Carrying On, A Maker’s Dream

Practically like Stonehenge — I imagine — establishing where the deck posts might go.

After the interesting maths of determining (and re-determining) the height of the stair stringers, I cut the posts for the deck surround.

Surprisingly more complicated and variable.
I tipped over a pot of yucca before the glue was set.

Best of all, I received an email from a woman who’d purchased a couple of yucca tree kits from my Etsy shop. She posted a lovely video of her results and I could not be more impressed or surprised. Do check it out.

T: Thoughts, Things

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T is for Tobin’s Tunnel. Yesterday, it was clear and sunny. B and I walked out to Mussel Rock at low tide, and came upon the remains of Tobin’s tunnel. It was first blasted out in 1874 so the landowner could enjoy scenic carriage rides along the beach without having to detour around the headlands. Very soon the tides, winter storms, and finally, the 1906 earthquake made other arrangements of the work. This is the only section that remains. (NOTE: The geologic and social history of this area is truly fascinating; I recommend a google dive. The best is Shawn Heiser’s SFSU thesis, Living on the Edge: Environmental History at Mussel Rock, 2010.)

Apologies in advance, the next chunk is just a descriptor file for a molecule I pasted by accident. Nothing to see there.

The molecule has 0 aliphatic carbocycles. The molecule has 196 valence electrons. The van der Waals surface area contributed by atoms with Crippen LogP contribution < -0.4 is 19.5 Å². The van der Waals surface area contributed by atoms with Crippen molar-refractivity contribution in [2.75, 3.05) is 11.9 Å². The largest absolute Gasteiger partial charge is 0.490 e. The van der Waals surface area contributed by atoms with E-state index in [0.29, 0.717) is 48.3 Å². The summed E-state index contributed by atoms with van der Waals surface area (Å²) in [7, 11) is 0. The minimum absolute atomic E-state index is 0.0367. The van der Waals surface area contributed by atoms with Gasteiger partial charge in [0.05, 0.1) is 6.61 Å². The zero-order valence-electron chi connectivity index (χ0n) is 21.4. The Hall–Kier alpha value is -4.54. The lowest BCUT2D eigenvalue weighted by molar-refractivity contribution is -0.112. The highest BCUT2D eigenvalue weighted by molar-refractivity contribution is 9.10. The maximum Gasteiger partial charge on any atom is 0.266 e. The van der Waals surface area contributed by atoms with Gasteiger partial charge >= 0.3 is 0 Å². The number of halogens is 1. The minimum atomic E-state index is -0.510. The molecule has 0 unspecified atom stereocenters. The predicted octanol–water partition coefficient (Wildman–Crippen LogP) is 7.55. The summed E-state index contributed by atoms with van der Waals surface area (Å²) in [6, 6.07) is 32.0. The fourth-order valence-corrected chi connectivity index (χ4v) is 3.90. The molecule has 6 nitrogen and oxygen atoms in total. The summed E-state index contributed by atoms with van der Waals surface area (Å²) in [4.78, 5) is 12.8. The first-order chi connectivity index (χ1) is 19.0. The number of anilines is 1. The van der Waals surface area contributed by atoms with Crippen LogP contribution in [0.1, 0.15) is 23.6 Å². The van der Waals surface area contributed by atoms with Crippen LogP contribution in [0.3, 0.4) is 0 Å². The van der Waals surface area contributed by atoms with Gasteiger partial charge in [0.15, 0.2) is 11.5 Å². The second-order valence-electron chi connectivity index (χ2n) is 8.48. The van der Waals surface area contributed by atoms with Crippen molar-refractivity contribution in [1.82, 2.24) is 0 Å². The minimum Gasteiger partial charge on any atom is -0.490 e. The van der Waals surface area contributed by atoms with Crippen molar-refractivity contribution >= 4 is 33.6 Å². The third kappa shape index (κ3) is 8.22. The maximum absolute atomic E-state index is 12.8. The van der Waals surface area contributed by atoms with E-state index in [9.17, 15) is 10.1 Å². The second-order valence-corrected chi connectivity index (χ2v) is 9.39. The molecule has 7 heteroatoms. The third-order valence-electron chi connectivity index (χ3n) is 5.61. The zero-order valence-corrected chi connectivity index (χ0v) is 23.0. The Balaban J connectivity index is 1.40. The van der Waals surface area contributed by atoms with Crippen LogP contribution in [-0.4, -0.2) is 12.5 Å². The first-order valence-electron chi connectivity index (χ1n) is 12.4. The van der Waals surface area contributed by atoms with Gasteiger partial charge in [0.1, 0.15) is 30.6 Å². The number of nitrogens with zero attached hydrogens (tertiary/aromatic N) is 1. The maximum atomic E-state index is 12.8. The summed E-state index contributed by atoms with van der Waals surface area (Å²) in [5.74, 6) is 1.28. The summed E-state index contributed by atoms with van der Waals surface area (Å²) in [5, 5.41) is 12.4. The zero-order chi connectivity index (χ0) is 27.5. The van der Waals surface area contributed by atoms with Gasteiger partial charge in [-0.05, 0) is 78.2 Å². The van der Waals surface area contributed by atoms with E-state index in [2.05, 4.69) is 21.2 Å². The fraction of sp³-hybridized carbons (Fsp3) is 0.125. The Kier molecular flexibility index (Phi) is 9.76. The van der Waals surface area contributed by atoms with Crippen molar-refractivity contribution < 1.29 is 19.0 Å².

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T is for triptych. The view looking west, over the ocean. That’s Mussel Rock on the right, with the wooden posts sticking up, and old highway riprap, which forms part of the seawall, in the lower right. The San Andreas fault line is directly underneath us.